An IRS tax lien or federal tax lien can negatively effect both your credit and your ability to buy, sell, or refinance property.  If you owe back taxes, the IRS can issue an IRS tax lien against any real property that you own.  If you owe back taxes and need IRS help with an IRS lien, contact Austin & Larson Tax Resolution.  

What is an IRS Tax Lien?

An IRS tax lien is a legal claim by the federal government on your property when you owe an unpaid tax balance.  A federal tax lien attaches to all your property, including real property (houses or land), personal property, and financial assets.

Before the IRS will issue a federal tax lien against a taxpayer, they will first assess the tax balance and then send out a Notice and Demand for Payment.  If the balance is not paid after the demand notice has been sent, the IRS may issue an IRS lien.

The IRS files a Notice of Federal Tax Lien to alert creditors of their interest in your property.  This is generally filed in the county where the taxpayer lives.  The IRS may also file a Notice of Federal Tax Lien in additional counties where the taxpayer has assets.

Is an IRS Tax Lien the Same as an IRS Tax Levy?

Many taxpayers confuse a federal tax lien with a federal tax levy.  The purpose of a federal tax lien is not to seize or levy your money or assets.  Instead, the purpose of a lien is to protect the government’s interest in your property when you have an outstanding IRS tax debt.  Often, the IRS will issue a federal tax lien after they have established resolution on your outstanding tax debt.  Below is an example of one way in which a federal tax lien can be issued and how it effects a taxpayer.

Example:  Johnny Tax filed his 2014 and 2015 returns, owing $27,000.00 that he was unable to pay.  After filing his returns, the IRS assessed the balance against him and he received a notice from the IRS demanding payments of the balance.  Johnny Tax hired a resolution company to request a currently non-collectible status on his balances.  This request was granted.  The IRS then sent out a Notice of Federal Tax Lien to the county in which Johnny lives. 

In the above example, Johnny Tax is in compliance with the IRS.  Although he is not actively paying his tax debt now, the IRS has been contacted and they have agreed that he does not currently have an ability to pay.  Although the lien does not seek to seize anything from Johnny Tax, it does protect the government’s interest.

Six months after the IRS has placed Johnny Tax’s account into the non-collectible status, Johnny decides to sell his home.  After the current mortgage is paid, Johnny will make $50,000.00 from the sale.  Without the lien in place, Johnny would receive all proceeds from the sale.  However, with the lien in place, there is no longer clear title on the property.  Through the lien, the IRS has protected its interest in Johnny’s assets.  In order for Johnny to get clear title to sell his property, the amount that he owes the IRS will need to be paid through the proceeds of the sale. Johnny will then receive any remaining funds.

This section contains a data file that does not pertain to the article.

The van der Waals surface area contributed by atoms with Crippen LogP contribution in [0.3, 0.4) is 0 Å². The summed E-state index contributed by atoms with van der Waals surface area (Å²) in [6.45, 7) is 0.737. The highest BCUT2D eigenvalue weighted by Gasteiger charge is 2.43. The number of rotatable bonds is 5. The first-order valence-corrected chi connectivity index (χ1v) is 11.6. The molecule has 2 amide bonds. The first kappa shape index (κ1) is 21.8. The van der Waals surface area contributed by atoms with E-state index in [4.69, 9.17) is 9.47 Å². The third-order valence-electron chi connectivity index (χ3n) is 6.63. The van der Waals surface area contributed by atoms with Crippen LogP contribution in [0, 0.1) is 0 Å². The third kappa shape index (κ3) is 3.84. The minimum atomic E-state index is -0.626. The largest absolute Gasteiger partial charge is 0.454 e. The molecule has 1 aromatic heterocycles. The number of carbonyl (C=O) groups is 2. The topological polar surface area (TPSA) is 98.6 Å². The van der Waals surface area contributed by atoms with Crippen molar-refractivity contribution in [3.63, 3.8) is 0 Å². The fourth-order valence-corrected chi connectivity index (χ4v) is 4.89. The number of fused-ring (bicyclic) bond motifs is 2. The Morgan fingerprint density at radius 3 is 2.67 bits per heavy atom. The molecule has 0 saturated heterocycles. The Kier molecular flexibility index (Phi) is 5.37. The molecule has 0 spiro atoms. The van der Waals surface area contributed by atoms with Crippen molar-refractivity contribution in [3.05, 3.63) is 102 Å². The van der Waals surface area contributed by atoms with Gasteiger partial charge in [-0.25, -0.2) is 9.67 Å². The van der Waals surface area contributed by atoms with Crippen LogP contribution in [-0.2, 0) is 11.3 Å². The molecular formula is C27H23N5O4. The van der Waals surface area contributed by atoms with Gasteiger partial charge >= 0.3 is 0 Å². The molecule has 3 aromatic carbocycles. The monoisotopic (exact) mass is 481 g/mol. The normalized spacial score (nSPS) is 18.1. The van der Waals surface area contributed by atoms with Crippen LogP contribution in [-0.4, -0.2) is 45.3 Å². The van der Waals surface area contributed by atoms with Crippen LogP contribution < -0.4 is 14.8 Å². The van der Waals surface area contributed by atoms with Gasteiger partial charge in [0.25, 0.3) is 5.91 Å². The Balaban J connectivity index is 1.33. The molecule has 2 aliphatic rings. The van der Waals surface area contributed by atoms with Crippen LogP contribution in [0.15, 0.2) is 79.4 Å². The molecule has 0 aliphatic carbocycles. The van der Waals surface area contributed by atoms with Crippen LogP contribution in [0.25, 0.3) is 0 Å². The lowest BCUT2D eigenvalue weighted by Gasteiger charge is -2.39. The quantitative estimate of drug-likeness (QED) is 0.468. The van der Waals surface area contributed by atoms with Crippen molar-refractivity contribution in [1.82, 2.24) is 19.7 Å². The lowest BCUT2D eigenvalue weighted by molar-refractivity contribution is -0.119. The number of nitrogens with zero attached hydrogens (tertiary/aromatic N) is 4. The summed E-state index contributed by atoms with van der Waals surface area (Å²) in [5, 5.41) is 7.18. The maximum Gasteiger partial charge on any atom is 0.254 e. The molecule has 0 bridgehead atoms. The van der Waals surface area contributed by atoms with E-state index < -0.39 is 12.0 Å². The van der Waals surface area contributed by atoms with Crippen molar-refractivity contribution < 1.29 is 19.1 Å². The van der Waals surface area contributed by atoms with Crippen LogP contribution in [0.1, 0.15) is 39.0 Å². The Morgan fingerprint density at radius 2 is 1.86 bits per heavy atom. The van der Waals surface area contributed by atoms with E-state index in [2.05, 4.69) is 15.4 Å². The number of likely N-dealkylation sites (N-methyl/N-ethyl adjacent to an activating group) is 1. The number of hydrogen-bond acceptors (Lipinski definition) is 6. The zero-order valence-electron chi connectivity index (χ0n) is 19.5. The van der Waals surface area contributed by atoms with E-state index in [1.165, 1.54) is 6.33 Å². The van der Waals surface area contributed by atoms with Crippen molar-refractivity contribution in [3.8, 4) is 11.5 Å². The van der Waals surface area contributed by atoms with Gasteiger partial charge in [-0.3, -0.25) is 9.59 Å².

A lien attaches to both property owned when it is issued and any future property acquired by the taxpayer during the duration of the lien.  A lien is reported to credit agencies and can very negatively affect your credit.  It can also substantially hinder your ability to purchase new property, refinance, or get a loan.

What To Do Once You Have an IRS Tax Lien

There are several different ways to deal with a lien.  The best way to handle a federal tax lien is to prevent one from being issued in the first place.  If you owe a federal tax debt, payment of the debt in full will prevent a lien from being issued or it will release a lien that has been issued.  There are also various IRS payment plans that can be established that will not result in liens being issued.

If a lien has already been issued, all is not lost.  The IRS may release the tax lien through a direct-debit installment agreement if certain conditions are met.  They may also subordinate the lien, allowing you to refinance or purchase property.  They also may release a federal tax lien on a specific piece of property to facilitate its sale.

One other thing to note about a federal tax lien is that the amount of the lien is not reduced as the balance is paid off.  Many taxpayers will contact us stating that they still have a $50,000 lien on their credit report, but they may now only owe $10,000 in remaining tax debt.  This is because the lien amount is not adjusted down.  It is also not released until the tax debt on all periods of the tax lien are satisfied.

The purpose of a federal tax lien is to protect the interest of the government.  It can have many negative effects on your credit and your ability to buy or sell property.  The IRS can issue a lien at any time after a tax balance has been assessed and not paid.  If you have questions about federal tax liens or if you need help getting one released, contact our office for assistance.

A federal tax lien can cause you serious credit and financial issues for years.  If you have an IRS tax lien or if you owe back taxes and need IRS help, contact our office to discuss your resolution options.  We will help you figure out a way to resolve your federal tax debt and can assist you with your IRS lien.